A New Economy?

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Professor DeLong,

I enjoyed reading your IMF essay and the related article in the 15-21 April Economist.

One issue which interests me considerably is the relation of global economic prosperity to the purported importance of the "new economies." Specifically, the Economist article argued that innovations in telecommunications are "greater and more far-reaching" than the "greatest breakthroughs of the past two centuries."

Do you agree? If so, what specifically do you see as these "telecommunications innovations" and why are they so ground breaking?

I appreciate your busy schedule, but would be grateful for your consideration.


Robert Hopkins

-- Robert Hopkins (RobertSHopkins@mail.mke.etn.com), April 19, 2000


What--if anything--is truly "new" about our "new economy"?

It is not that productivity growth is extraordinarily rapid. Measured productivity growth is no faster than in the 1960s. The gap between true and measured productivity growth may be larger today than in the 1960s, but it may not--in its day the coming of TV was a very big deal--and we have no reliable speedometer with which to tell. High rates of return on investments in technology are not guaranteed, for high profits persist only if sustained by strong barriers to entry--and the new economy brings reduced barriers to entry and increased competition as part of its new technological capabilities.

What is truly new and special about our "new economy" is the new business ecology--the pattern of organizing the business of launching new technologies--that has grown up in Silicon Valley over the past generation. Even after the end of the current cycle, even if the current cycle ends in a full-blown stock market crash, much of research and development will still be handled in a new way: the business of commercializing new technologies will still be rapidly spun-off into new companies, engineers will still be motivated by stock options, venture capitalists will still trawl for good ideas, and new technologies will still be launched into the marketplace in a small fraction of the time that product development cycles used to take. As Venture Law Group principal Tae Hea Nahm has argued, the organizational capabilities and modes of thought that have been created will still be vibrant and useful even if Wall Street ceases to be so eager to snap up IPOs.

We often tend to forget how different this new business ecology is from the way things used to be. But the executives and innovators who grew up under the old system remember. Michael Hiltzik's book _Dealers of Lightning_ reports on Adobe Systems' cofounders John Warnock's and Charles Geschke's days at Xerox's Palo Alto Research Center. As Warnock remembers it: "Chuck Geschke and I had a conversation in his office and said, 'You know, we need to go do something else, because we've spent two years of our lives trying to sell this thing [internally] and they're going to put it under a black shroud for another five.'" But at the time the bureaucratic system of Xerox had its rationality. With long product development cycles, little in the way of channels for testing new products, and high costs of ramping up to full-scale production, even a Xerox could not afford to introduce many new technologies. So it made sense to pit ideas against each other internally in a bureaucratic tournament, hoping that the fittest would survive the gauntlet.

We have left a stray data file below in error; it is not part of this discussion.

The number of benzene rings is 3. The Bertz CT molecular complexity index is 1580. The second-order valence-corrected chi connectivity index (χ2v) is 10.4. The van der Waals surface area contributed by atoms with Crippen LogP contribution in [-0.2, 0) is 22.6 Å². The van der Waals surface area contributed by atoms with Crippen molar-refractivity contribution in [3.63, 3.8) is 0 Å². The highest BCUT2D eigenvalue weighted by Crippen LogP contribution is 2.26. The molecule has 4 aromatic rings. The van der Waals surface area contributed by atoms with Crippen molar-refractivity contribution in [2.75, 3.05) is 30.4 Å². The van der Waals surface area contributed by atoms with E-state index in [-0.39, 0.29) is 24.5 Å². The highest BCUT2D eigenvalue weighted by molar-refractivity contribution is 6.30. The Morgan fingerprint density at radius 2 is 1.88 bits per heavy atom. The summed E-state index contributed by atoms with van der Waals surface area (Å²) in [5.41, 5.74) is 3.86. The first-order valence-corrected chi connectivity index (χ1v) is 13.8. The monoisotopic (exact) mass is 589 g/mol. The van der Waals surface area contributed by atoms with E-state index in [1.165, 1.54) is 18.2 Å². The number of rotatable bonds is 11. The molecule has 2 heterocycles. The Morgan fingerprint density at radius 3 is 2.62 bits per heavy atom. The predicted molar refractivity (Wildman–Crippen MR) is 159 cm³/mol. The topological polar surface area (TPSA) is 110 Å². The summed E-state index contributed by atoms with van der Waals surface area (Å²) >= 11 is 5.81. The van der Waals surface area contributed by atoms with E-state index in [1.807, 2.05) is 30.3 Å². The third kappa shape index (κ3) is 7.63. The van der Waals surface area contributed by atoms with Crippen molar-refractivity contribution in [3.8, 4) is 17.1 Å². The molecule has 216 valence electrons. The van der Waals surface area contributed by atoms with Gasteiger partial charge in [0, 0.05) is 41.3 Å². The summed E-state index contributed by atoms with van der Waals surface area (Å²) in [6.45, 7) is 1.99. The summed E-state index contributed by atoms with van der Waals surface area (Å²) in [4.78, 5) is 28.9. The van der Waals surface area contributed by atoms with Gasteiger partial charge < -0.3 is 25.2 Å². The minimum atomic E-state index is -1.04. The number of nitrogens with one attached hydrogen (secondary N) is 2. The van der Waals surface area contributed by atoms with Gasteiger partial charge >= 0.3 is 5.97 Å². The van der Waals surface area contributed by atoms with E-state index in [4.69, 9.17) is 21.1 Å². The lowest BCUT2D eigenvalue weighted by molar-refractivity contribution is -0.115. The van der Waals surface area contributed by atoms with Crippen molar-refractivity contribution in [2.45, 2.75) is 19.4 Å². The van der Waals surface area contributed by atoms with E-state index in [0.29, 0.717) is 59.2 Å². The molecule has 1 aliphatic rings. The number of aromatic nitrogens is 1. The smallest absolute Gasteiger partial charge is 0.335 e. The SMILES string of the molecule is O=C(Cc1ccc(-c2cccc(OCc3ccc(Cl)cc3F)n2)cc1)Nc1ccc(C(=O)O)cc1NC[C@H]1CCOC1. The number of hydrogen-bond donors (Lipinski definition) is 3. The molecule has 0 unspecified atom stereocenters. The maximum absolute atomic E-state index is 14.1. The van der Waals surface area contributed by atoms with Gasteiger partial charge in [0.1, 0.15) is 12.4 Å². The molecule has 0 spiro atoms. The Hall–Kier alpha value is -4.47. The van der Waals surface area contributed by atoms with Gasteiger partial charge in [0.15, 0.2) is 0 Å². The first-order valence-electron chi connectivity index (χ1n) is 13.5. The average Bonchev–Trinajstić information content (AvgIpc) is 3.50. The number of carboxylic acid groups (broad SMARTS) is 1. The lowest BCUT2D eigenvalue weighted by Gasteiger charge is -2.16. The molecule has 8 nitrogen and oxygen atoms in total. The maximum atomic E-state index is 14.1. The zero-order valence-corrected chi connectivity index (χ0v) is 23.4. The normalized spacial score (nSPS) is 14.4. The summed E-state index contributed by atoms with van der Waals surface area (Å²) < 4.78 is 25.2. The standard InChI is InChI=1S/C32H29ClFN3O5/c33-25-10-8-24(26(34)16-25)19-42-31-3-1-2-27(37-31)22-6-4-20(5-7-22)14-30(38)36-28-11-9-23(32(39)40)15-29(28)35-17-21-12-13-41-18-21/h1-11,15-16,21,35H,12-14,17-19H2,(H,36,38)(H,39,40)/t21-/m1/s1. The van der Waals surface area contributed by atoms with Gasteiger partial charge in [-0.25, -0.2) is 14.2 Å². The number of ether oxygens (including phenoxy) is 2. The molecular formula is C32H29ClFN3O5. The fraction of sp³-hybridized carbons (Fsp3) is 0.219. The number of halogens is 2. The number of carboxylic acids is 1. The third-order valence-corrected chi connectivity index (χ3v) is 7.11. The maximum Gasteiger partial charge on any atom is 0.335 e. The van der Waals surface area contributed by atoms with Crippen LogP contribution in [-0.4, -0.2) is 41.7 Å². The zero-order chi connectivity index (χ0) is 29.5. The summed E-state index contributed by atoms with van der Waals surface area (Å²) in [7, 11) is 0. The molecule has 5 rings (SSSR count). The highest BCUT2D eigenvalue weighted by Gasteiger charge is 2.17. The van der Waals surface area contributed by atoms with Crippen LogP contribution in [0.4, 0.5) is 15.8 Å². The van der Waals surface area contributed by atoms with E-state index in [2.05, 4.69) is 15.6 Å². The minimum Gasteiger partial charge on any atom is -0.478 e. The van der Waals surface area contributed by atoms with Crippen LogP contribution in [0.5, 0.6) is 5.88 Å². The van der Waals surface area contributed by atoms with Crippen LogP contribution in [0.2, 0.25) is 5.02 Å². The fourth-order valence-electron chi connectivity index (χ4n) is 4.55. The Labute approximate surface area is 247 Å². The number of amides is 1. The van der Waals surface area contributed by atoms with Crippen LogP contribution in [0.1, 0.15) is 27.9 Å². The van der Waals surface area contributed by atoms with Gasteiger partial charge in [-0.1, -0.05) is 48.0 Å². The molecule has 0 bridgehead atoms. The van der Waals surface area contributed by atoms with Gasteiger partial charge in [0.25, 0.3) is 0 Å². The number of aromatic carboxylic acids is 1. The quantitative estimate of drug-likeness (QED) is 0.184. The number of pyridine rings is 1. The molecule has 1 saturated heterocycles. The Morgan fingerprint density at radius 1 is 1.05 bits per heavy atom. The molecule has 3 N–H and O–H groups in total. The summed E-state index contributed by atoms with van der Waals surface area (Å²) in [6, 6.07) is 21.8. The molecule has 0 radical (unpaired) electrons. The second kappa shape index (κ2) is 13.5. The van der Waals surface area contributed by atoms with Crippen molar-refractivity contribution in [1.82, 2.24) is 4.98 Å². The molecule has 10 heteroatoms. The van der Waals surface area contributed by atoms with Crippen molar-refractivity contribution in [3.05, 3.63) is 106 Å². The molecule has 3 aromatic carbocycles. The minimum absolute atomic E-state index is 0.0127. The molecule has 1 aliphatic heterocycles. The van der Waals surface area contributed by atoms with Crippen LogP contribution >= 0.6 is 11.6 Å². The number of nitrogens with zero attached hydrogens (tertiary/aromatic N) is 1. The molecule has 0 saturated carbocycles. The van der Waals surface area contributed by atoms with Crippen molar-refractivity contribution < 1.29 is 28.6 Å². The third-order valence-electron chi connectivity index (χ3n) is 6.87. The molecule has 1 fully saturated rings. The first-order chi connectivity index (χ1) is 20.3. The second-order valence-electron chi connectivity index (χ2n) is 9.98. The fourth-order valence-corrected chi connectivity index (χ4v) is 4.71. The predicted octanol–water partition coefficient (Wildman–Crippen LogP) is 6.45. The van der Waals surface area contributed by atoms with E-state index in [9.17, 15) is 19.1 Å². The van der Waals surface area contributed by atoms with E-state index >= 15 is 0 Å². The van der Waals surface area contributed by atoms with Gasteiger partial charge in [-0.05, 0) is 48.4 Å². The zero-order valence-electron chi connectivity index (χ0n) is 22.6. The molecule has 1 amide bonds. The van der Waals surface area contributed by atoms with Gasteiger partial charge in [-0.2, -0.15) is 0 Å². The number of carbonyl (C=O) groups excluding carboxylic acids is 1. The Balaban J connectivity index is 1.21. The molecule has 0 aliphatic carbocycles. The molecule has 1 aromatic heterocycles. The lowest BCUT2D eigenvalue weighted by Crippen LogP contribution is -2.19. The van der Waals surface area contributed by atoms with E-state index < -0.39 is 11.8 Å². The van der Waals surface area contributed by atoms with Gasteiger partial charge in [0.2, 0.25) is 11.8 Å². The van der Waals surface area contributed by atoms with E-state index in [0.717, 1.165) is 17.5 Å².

Moreover, at the time the bureaucratic system at Xerox had--and this was not clear to me until I read Clayton Christensen's brilliant _The Innovation Dilemma_--a necessary irrationality as well. A strong, competent, successful organization It was also a place where the launch of a disruptive technology was likely to be hobbled. Such a technology means that old divisions shrink and old customers are told to buy new products. But the more competent are the engineers and managers running the old divisions, the greater is the number of reasons--good reasons--they will think of that the new technology won't work. The more the company listens to its customers, the less will it be open to engineers proposing radical shifts. The things that had made Xerox successful made it hard for it to adopt disruptive technologies.

Warnock's and Geschke's company, Adobe Systems, came in the early days of our new business ecology. They were in perhaps the second generation of development of what we now see as the Silicon Valley System: rapid prototyping, short product-development cycles, early test marketing, options-based compensation, venture funding, early corporate independence, and so forth. It seems to be a highly successful system for launching new technologies into the marketplace.

How much of this Silicon Valley System could have been developed at more or less any time in the past half-century? Fellow Berkeley professors John Zysman and Stephen Cohen have convinced me that the answer is "not much." The late nineteenth century railroad would have been next to impossible to manage without the telegraph, and the pre-telephone investment bank of the original J.P. Morgan could only function if all the partners worked in one big room where they could talk to each other. In a similar manner the decentralized venture-startup system of today's Silicon Valley is an extraordinarily heavy user as well as a creator of our modern information and communications technologies.

Brad DeLong

-- Brad DeLong (delong@econ.berkeley.edu), April 19, 2000.

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